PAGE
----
The franchise agreement is the contract you have with your franchisees that outlines the control you retain versus the autonomy the franchisee has and the sharing of revenues, expenses, advertising costs, etc. As a new franchisor, you may be more willing to be flexible with a franchisee that shows significant potential. As you grow, most, if not all, of your franchise agreements will be identical. Individualized franchise agreements are too unwieldy for the Subways and McDonald’s of the world. This may not be true for a newer franchise.
If you are offering a franchise, you must comply with federal law, particularly the disclosure requirements of the Federal Trade Commission’s Franchise Rule. This applies regardless of the state you will be offering the franchise in. Secondly, certain states have additional requirements. For some states, this is filing a simple form, and for other states the process is more complicated. Individualized filing requirements should be understood before considering new markets.
FRANCHISE VS. SECURITY
Lastly, be certain that you are offering a franchise and not a security. A franchise is a contractual agreement between franchisee and franchisor where both parties have some degree of control over, and involvement in, the underlying business. A security is an investment and is subject to state and federal securities law requirements, such as registration and anti-fraud rules. The line can be gray, and you should obtain the advice of counsel before offering any franchising arrangement.
Jeremy L. Graber, Attorney
Foulston Siefkin LLP
CHOOSING A DIFFERENT PATH
When Heather Keener and Eric Buckman, co-owners of CryoX, opened in Topeka in October of 2016, they had the opportunity to buy into an existing franchise to start the business. While it might have made the initial setup and marketing easier, Keener said they chose to start the company from scratch and haven’t regretted that decision.
CryoX provides cryotherapy, a treatment that uses freezing temperatures to relieve chronic pain and inflammation, as well as other medical benefits. Cryotherapy, which has been used medically for many years in other countries, is relatively new to the United States, so a limited number of franchise choices were available for purchase. Keener said she didn’t see any franchises that looked like a viable option.
“I had an idea already in my head of what I wanted the business to be and how I thought it should look,” Keener said. “I wanted to go more toward the relaxing spa feeling rather than the sporty gym doctor’s office feeling, which is what most of them were geared toward.”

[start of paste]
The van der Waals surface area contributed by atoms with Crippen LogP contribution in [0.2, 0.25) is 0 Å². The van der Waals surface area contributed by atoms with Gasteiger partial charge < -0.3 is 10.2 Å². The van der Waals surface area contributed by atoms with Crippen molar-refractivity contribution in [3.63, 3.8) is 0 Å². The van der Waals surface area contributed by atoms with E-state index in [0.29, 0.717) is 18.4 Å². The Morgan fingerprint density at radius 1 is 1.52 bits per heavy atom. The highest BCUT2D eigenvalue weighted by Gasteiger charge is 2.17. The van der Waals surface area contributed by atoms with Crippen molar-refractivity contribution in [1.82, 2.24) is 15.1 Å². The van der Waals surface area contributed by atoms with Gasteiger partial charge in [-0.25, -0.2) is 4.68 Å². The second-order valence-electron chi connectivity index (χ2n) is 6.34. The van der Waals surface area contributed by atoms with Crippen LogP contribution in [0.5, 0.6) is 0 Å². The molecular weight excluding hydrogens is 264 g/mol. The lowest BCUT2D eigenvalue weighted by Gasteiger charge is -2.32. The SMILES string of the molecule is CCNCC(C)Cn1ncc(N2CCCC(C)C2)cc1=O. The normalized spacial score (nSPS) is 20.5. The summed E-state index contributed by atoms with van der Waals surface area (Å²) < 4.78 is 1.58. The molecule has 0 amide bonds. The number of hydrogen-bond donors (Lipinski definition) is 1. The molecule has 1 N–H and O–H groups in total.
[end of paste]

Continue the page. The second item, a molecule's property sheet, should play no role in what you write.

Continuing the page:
While Keener admits purchasing a company with an established business plan might have been easier at times, she stands firm on their decision to create their own business model.
“Looking back now, I am glad we did it. I felt we could create everything we were going to get out of a franchise without having to pay franchise fees, and not have to stick to certain standards and restrictions,” Keener said.
Now that CryoX has established a successful business model, Keener said they are researching ways to grow their business—even possibly offering a franchise opportunity to others.
“We designed and built this to be a cookie cutter for additional locations, whether it be opening other locations with investors or franchising this business format,” Keener said.
MAKING THE FRANCHISING DECISION
Regardless of whether a business chooses to purchase an existing franchise, expand its own footprint by selling franchises to others, or forge its own path, the guidance of a legal expert is always a good decision.
CHARTING YOUR OWN COURSE
Paving your own trail comes with increased risk, but also increased reward. You have total control over your business and its operations, and therefore, you control all of the upside benefits. You are also not subject to any limitations of a franchise agreement or particular standards or requirements of a franchisor.
The downside flows from the upside. You do not have the same brand recognition as a franchise. Financing may be more difficult and other support that may accompany an existing and established franchise (e.g., relationships with vendors and associated discounts) will not be there. Be careful not to infringe on any intellectual property of a similar business.
This may include trade dress (the general appearance) and any patented or trademarked processes, symbols, etc. An over-the-top example of what not to do is the fast food restaurant “McDowell’s” mimicking McDonald’s in the classic 80’s movie, “Coming to America.” Don’t be Mr. McDowell.
Heather Keener, co-owner of CryoX, stands firm that creating their own business model was the right decision to provide what they envisioned.
Jeremy L. Graber, Attorney
Foulston Siefkin LLP